Alix: Imagine that you just sort of, I don't know, left the planet and then came back and were looking around at different professions. And then here's the only one where you will send a certificated, highly educated... You need not only a college degree, but then a certificate. You need training. It's critically important, and you place them into the work environment with just immediately take a class and the barest of supplies, where even pens and pencils, you may need to go out of pocket to buy, right? I mean, there's no other profession that is like that. So in terms of limits, we try to be as open as possible. And so they're able to request on DonorsChoose really all kinds of materials. So, certainly, it's sort of what you might think of as traditional educational supplies, so books and those sorts of materials, art materials, STEM equipment, technology for the class, furniture for the class, trips, school trips, and also professional development for themselves. We don't then send cash to the teacher, but actually, those resources, those supplies, et cetera, we actually procure ourselves through our partnerships with lots of vendors.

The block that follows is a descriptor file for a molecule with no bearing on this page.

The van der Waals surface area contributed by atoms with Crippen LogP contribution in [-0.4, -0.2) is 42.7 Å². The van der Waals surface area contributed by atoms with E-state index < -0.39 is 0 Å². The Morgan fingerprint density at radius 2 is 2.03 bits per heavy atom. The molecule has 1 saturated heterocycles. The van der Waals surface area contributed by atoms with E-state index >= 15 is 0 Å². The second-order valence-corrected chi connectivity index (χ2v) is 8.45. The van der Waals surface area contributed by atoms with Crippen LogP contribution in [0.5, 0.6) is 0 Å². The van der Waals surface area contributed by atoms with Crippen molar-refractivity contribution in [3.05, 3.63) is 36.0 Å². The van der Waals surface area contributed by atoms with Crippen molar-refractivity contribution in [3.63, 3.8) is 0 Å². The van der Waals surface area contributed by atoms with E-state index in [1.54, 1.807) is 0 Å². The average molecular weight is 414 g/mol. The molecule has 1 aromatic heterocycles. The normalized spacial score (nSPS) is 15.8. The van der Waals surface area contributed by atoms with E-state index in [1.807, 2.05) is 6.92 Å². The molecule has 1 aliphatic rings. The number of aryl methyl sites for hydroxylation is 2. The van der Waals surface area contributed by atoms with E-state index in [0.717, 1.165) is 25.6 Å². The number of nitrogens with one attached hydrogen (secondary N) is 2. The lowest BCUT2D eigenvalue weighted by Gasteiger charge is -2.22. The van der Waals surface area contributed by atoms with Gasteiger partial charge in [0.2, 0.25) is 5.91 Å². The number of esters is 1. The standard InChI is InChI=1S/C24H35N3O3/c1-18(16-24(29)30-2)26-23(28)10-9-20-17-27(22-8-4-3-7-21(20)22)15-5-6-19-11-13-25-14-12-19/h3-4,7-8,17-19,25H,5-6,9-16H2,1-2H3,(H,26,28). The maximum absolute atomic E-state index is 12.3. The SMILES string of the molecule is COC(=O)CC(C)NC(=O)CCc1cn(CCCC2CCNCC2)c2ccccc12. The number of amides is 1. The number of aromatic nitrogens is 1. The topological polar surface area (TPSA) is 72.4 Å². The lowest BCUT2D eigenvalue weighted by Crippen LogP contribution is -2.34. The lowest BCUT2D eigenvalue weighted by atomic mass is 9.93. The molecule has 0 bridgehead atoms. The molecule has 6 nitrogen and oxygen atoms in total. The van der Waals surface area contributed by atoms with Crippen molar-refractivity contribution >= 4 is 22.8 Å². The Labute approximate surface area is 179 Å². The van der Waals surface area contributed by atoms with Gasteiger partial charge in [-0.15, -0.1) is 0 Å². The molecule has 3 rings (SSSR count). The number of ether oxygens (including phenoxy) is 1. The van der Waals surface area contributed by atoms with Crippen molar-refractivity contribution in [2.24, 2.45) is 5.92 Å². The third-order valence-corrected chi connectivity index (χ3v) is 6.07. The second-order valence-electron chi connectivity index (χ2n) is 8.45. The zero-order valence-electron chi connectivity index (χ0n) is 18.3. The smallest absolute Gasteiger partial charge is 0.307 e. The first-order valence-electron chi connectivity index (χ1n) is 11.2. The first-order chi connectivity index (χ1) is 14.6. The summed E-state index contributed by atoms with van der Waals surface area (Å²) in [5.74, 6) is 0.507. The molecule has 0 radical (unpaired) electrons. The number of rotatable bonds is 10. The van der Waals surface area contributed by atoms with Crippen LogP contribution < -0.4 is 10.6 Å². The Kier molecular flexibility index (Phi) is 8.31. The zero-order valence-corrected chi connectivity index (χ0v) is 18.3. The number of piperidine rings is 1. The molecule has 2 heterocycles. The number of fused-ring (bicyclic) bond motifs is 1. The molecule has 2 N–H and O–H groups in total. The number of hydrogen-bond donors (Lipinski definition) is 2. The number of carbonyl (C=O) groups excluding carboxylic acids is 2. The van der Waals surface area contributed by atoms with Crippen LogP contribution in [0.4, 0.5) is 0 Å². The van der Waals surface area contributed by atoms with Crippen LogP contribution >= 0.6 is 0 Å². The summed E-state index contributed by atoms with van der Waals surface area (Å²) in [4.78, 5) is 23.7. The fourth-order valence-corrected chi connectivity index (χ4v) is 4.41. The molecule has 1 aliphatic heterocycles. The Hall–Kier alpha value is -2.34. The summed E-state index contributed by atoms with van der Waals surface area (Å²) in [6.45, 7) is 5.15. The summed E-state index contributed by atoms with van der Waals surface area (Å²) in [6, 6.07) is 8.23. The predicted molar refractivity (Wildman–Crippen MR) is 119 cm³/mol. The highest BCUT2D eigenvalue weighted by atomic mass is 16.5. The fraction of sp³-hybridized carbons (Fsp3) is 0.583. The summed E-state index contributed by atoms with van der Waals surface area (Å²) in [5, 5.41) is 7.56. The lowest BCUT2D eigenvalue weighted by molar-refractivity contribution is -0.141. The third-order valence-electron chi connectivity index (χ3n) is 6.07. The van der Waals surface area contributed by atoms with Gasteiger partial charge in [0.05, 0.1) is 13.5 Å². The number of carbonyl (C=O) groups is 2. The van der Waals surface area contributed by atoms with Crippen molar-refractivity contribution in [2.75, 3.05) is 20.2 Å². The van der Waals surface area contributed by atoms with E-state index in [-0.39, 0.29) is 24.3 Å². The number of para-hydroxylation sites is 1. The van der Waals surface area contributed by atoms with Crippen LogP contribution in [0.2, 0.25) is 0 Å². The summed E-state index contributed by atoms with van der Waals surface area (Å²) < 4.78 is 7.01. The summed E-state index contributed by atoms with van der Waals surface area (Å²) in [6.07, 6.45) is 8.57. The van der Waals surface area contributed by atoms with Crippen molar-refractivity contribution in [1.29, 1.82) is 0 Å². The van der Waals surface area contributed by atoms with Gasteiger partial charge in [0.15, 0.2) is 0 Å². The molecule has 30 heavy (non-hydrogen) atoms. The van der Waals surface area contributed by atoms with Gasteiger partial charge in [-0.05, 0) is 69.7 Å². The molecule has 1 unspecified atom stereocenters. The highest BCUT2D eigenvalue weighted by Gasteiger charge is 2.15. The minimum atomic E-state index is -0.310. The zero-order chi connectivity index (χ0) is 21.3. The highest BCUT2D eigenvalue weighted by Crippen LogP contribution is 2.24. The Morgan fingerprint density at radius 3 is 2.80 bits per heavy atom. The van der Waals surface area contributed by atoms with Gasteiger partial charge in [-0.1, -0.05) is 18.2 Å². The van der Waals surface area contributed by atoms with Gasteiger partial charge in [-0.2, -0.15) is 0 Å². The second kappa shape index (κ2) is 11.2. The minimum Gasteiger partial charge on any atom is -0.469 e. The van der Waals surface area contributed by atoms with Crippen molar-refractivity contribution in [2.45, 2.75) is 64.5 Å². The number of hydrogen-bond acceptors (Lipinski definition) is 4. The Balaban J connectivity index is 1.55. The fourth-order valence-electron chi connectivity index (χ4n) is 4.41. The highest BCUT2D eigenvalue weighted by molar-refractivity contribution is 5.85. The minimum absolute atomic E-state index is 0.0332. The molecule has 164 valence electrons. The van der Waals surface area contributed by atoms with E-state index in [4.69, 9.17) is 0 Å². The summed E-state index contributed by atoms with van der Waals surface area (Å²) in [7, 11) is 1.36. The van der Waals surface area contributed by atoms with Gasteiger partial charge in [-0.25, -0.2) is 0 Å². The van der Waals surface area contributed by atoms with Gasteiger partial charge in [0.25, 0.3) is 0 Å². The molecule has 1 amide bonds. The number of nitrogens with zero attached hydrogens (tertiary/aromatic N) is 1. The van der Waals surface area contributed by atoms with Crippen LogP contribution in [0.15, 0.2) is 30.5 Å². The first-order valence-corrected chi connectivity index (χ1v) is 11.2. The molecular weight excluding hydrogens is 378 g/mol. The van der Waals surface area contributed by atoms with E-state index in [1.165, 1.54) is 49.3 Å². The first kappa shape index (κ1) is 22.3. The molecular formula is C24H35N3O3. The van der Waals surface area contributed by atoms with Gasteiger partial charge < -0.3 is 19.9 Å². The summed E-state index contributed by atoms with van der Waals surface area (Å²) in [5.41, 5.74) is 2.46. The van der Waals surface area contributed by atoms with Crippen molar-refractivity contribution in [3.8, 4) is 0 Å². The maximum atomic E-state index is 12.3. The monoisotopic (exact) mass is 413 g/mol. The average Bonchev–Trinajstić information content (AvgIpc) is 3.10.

Kevin: So Alix, let me ask you this, because we've had a number of shows talking about teachers and where they are in terms of their frustration with the system. So much of this is about focus and prioritization, and it's just universally the case in every school board meeting that very little time is spent on classrooms and academics, that it's on building these supplies generally for the school district, some of the politics, rules and regulations, but there's very little focus and discussion on the classroom needs of teachers. What are some of the things that your staff reports back that they hear from teachers about this prioritization issue?